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Most of us have spent much of 2020 a lot closer to home than usual. We’ve rescheduled trips, worked from home (if we were lucky), connected with others by Zoom, and rediscovered jigsaw puzzles and home cooking.

Without the need to rush from place to place and activity to activity, we’ve had time to reconnect with our immediate surroundings, whether that’s the family farm, a suburban backyard, or a city street. During these trying times, many of us have come to view our homes and communities with deeper compassion as we rely on others for support and help each other through challenges.

While the pandemic has been difficult for all, in many areas it has been the cities that have been hit hardest. Yet city dwellers around the country will tell you that there’s still no place they’d rather be. We asked some devoted urbanites to tell us about where they live and why now, more than ever, they feel at home there.


By Melissa Curtin

Pelicans soar along the water line, and dolphins follow me down the beach. I admire a pack of surfers soaring and swiveling as the waves carry them home, or at least to Malibu Pier. Sixty years ago, fictional surfer girl, Gidget, rode these same waves in a movie. I bet she felt free—like me.

Born a Connecticut Yankee and after a decade of living in Washington, DC, I arrived in Los Angeles 13 years ago and fell in love. Those first few years, I never wanted to set foot inside, afraid the sunlight wouldn’t return. At my home in Hollywood Hills, lemons grow in the yard, and the sunrise reflects in my bathroom mirror. In one direction, I gaze at snowcapped mountains and, in the other, the hazy twinkle of the Pacific Ocean. The sky is bluer than any I have ever known.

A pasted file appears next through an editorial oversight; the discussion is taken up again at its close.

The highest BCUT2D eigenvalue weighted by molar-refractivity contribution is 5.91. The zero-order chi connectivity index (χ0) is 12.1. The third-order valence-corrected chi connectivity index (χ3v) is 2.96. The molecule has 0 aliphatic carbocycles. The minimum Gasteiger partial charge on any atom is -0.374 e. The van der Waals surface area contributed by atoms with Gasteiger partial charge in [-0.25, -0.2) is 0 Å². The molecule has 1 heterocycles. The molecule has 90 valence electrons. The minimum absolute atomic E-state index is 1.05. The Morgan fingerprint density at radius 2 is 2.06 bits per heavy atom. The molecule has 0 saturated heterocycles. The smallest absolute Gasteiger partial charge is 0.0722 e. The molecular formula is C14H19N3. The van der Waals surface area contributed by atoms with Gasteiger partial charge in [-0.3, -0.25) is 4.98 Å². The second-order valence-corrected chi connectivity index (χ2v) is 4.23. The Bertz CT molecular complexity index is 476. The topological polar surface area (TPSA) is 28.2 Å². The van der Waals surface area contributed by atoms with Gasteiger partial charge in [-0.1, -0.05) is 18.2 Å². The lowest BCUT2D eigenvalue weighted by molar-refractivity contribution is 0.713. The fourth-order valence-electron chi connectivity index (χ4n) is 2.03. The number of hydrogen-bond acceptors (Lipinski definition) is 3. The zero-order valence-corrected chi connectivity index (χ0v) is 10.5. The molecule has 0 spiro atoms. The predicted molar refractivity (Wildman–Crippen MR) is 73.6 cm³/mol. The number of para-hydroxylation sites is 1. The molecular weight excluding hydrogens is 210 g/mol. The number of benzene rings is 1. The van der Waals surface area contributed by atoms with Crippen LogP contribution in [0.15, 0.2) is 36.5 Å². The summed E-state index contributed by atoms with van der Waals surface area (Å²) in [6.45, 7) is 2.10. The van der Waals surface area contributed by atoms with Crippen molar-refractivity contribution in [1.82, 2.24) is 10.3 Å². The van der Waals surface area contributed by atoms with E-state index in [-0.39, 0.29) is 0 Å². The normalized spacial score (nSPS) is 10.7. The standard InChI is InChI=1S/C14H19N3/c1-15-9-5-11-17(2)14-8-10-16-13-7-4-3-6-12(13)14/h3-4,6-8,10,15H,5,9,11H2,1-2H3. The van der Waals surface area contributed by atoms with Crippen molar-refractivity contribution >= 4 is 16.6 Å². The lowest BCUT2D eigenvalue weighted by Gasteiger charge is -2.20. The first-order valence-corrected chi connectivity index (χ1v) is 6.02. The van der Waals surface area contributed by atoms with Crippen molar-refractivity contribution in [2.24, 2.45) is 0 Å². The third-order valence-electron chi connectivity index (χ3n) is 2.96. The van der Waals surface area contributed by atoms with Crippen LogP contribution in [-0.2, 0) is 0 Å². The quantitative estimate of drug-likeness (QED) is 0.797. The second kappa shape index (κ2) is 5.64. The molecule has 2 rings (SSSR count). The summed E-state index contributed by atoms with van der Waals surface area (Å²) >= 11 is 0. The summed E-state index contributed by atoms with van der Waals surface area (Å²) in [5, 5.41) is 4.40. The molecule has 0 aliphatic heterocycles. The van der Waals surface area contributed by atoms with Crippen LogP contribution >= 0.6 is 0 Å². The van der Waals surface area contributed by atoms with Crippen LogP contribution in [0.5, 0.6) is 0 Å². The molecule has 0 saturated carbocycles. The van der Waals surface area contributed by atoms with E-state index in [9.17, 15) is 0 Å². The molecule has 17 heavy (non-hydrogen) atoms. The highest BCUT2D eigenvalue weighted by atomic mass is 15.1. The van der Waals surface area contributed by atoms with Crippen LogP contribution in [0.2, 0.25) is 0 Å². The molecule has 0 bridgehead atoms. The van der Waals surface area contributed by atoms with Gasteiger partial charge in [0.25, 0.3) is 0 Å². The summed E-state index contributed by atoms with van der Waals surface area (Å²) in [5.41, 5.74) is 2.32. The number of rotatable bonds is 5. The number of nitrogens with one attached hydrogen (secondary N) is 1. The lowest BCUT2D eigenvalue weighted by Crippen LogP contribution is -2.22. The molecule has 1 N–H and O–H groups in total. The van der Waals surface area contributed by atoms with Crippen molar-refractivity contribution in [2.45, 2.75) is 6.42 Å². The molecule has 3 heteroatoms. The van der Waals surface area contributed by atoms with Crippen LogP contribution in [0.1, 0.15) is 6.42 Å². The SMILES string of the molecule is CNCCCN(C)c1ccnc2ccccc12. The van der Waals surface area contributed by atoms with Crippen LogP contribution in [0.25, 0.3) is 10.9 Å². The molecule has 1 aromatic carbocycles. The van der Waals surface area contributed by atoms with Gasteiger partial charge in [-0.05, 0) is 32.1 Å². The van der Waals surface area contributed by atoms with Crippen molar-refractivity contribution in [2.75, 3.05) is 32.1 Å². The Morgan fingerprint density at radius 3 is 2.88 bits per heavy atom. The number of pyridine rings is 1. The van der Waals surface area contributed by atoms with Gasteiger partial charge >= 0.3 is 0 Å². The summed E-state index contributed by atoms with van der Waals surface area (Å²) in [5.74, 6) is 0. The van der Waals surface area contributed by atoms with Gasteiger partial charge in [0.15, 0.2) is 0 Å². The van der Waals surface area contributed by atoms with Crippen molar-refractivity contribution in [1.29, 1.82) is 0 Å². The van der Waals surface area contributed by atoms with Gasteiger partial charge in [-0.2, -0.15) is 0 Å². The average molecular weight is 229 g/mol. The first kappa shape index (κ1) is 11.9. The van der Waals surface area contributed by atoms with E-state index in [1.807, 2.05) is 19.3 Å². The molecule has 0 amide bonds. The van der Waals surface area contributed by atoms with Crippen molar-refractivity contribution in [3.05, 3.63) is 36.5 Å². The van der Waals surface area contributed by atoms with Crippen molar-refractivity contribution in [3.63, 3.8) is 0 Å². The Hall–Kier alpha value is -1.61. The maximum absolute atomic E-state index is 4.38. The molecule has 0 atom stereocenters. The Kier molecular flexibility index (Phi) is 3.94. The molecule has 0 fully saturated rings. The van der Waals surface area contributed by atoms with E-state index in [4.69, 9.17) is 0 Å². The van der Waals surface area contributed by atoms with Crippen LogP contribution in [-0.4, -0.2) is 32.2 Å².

Here in this sprawling city of 4 million, world trends begin, and entertainment and tech ideas sprout. There’s a sense of possibility without limits. In LA, you can be anyone.

Why do I love LA? Let me count my memories.

Painted art murals sweep blocks and hug storefronts on Melrose Avenue, where visitors pose against backdrops of pink walls and angel wings. Jasmine intoxicates me in Beverly Hills as my reflection peers back from the hood of an Italian sports car. Tiny dogs held by buff owners yap at me as I climb up Runyon Canyon for city views. On a street corner, fresh tacos await.

In Koreatown, I duck into a booth for a communal barbecue of bulgogi, short ribs, pork belly, and a smattering of small dishes. I leave smelling like sizzling meats and kimchi but can’t resist popping into a few spots for Taiwanese, Filipino, and Japanese treats. I’m hooked not only by Koreatown’s food but also on its late-night karaoke lounges and its day spas. The dense streets of eclectic urbanity, neon signs, and architectural styles remind me of the area’s history. I bet those who came before felt a sense of community and intrigue—like me.